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Nice idea to use faster clocks for faster subsystems - of course the ratios you use may end up affecting your overall speed, but you know that!


Fri Jan 19, 2018 9:46 am
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I’m not sure if this is a nonsense idea or not, it has to do with the placement of instruction decoding in the core. For most machines instruction decoding is shown as taking place after fetch. Not the case for FT64.
Instruction decoding in the FT64 core is a late decoder strategy. The instruction register is passed right through the core to the functional units where decoding takes place. Rather than decode all signals on entry into the instruction queue which would result in hundreds of signals being placed in the queue, which would then have to be multiplexed for the functional units, the 32 bit instruction register is placed in the queue for later decoding. Because the FPGA doesn’t have real tri-state busses and must use multiplexer logic to select functional unit outputs any decoded single bit decoded signals would have to be built up again using logic in order to generate multiplexor controls. It’s probably just as fast and resource frugal in an FPGA to decode the signals at a late stage.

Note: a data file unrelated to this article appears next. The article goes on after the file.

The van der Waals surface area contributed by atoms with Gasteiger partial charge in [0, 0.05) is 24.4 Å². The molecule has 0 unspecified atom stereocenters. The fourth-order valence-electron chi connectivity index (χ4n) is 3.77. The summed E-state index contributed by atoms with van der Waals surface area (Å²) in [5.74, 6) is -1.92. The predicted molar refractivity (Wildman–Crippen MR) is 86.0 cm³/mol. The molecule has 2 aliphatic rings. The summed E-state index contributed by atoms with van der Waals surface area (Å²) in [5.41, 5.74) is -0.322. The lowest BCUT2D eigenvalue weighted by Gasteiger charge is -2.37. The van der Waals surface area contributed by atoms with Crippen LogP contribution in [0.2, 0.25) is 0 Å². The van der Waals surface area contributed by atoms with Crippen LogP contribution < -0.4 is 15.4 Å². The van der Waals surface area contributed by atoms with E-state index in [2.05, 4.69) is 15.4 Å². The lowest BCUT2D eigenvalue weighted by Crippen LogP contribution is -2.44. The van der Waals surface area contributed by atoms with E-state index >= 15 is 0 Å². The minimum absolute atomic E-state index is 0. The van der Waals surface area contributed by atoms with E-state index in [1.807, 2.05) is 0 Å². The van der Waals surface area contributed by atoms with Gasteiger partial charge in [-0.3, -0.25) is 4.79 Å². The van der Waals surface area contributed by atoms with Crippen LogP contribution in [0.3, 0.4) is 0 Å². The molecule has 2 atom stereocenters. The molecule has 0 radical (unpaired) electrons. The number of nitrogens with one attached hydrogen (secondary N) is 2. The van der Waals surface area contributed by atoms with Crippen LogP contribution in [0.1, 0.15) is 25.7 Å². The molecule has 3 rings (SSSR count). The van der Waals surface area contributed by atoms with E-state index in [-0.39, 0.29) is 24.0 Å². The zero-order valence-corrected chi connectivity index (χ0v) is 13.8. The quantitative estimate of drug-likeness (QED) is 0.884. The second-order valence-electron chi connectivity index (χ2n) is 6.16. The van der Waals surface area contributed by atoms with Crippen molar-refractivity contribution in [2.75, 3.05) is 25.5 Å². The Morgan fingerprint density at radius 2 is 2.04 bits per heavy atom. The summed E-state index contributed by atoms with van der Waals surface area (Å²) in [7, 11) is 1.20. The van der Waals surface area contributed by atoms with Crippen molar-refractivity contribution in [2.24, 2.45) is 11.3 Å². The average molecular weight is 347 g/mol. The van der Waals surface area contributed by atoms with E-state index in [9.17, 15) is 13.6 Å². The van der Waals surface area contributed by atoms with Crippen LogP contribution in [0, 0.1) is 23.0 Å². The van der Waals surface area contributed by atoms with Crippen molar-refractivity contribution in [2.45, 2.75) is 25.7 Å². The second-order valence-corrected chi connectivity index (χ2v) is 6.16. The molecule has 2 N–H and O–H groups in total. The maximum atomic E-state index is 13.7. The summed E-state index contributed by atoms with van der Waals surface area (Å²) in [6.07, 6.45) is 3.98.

Attachment:
File comment: FT64 instruction decode placement
IDPlacement.png
IDPlacement.png [ 67.22 KiB | Viewed 733 times ]

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Sat Jan 20, 2018 4:06 am